Study finds no differences in CAR T-cell therapy outcomes among pediatric ALL patients across different socioeconomic levels

Social determinants of health influence the outcome of many diseases and childhood cancer is no exception. In fact, children with acute lymphoblastic leukemia (ALL) who live in poverty have a significantly higher risk of relapsing and dying from their disease than children from wealthier backgrounds. While socioeconomic status often influences survival outcomes, children with relapsed/refractory ALL treated with CAR-T cell therapy and living in poverty are just as likely to achieve overall survival as children from wealthier households, according to a study published today in study blood.

CAR-T cell therapy is a type of immunotherapy in which a patient’s T cells, immune cells in the body that fight infection are removed, genetically modified in a laboratory to help them identify and fight cancer cells, and then infused back into the patient’s bloodstream, where they find and destroy cancer cells. This therapy has proven successful in improving outcomes for people with ALL, but it can be expensive, time-consuming, and largely unattainable for many marginalized groups.

Additionally, some researchers argue that marginalized groups may be less able to cope with CAR-T cell therapy due to lower overall survival rates. However, the results of this new blood Study can change that narrative.

What we see here is that in this cohort, CAR-T cell therapy is equally effective regardless of poverty risk. This study suggests that CAR-T cell therapies are equivalent.”

Haley Newman, MD, Pediatric Oncology Fellow in the Department of Oncology and Cancer Immunotherapy Program, Children’s Hospital of Philadelphia (CHOP)

dr Newman and colleagues examined the outcomes of 206 CHOP-treated children and young adults with a mean age of 12.5 years with reduced/refractory ALL who were in one of five CD19-targeted CAR T-cell clinical trials or who had a commercial CAR -T, Tisagenlecleucel. They collected data from clinical CAR-T cell datasets and electronic medical records from patients treated between April 2012 and December 2020. The researchers then sorted the patients according to socioeconomic and neighborhood opportunities, which they determined based on insurance types and patient addresses.

Children with statutory health insurance were considered to be affected by household poverty, while children with private or commercial insurance were not. Researchers used a census district-based multidimensional quality measure of US neighborhood metrics to determine a household’s neighborhood opportunities, or a household’s access to resources that affect child health and development, based on the patient’s location.

“Many previous neighborhood studies sorted data at the zip code level. We actually had address data for these patients that allowed us to geocode their census district on which the Childhood Chances Index is measured,” explained Dr. newman .

The results showed no significant difference in overall survival or complete remission rate between patients exposed to household poverty and fewer neighborhood opportunities and patients from better-off households (those not exposed to household poverty or living in neighborhoods with good opportunities) .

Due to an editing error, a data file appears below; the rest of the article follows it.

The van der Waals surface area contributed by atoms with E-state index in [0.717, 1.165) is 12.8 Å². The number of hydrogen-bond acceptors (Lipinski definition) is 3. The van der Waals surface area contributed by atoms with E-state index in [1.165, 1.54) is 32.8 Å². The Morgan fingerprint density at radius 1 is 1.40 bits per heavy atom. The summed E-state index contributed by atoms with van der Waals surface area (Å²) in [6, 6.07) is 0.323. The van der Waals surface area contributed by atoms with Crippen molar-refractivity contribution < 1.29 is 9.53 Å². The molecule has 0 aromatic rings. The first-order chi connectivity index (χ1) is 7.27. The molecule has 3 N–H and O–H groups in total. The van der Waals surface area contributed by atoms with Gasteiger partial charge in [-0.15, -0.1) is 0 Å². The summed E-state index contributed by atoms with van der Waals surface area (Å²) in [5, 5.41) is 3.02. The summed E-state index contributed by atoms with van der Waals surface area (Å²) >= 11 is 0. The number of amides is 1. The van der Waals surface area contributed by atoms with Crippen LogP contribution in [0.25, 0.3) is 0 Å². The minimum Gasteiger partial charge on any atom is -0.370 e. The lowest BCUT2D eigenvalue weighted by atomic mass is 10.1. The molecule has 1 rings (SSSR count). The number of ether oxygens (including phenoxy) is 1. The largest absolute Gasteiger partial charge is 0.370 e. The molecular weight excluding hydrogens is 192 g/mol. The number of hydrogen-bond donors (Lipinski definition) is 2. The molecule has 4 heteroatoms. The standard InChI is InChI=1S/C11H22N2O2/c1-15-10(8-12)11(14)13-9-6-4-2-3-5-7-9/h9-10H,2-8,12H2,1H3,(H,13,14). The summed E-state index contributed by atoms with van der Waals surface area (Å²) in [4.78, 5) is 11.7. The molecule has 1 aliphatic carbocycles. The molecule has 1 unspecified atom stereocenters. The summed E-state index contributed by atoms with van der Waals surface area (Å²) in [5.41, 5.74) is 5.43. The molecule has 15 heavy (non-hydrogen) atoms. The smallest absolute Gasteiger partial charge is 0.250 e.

Interestingly, the data also showed that children from wealthier households were significantly more likely to have a high disease burden at the time of referral for CAR T-cell infusion. Because a high burden of disease is associated with poorer outcomes and greater risk of toxicity, patients with severe disease are generally considered to be at higher risk for CAR-T cell treatment.

dr Leahy, an oncologist in CHOP’s Division of Oncology, explains that while we know that patients with a higher burden of disease are generally sicker, the data suggest that patients from wealthier households with a high burden of disease are still more likely to T cells are referred for therapy, while people from lower socioeconomic groups may not be referred or may have more difficulty advocating for the same treatment.

“We can’t say exactly why we’re seeing a difference in disease burden, but it could be due to bias in provider referral, families from more privileged households with more resources to access CAR-T, and more flexibility in taking time off from the work or there may be a difference in how families can advocate for their children to receive this therapy,” explained Dr. Leahy.

While these results offer both hope and evidence for improved access to CAR-T for individuals from disadvantaged households, the researchers continue to emphasize the importance of replicating these results in larger populations outside of clinical trial settings. dr Newman noted that this study contains data from a single center, so its results cannot be generalized to populations outside of the CHOP community.

“This study shows us that patients from disadvantaged households are doing well with CAR-T cell therapy,” said Dr. newman “To me, that means we need to make this therapy more accessible, whether that’s through new interventions or by providing more resources for families, like transportation and funding for sick leave.”


American Society of Hematology

Magazine reference:

Neumann, H. et al. (2022) Impact of neighborhood poverty and opportunity on outcomes for children treated with CD19-targeted CAR-T cell therapy. Blood.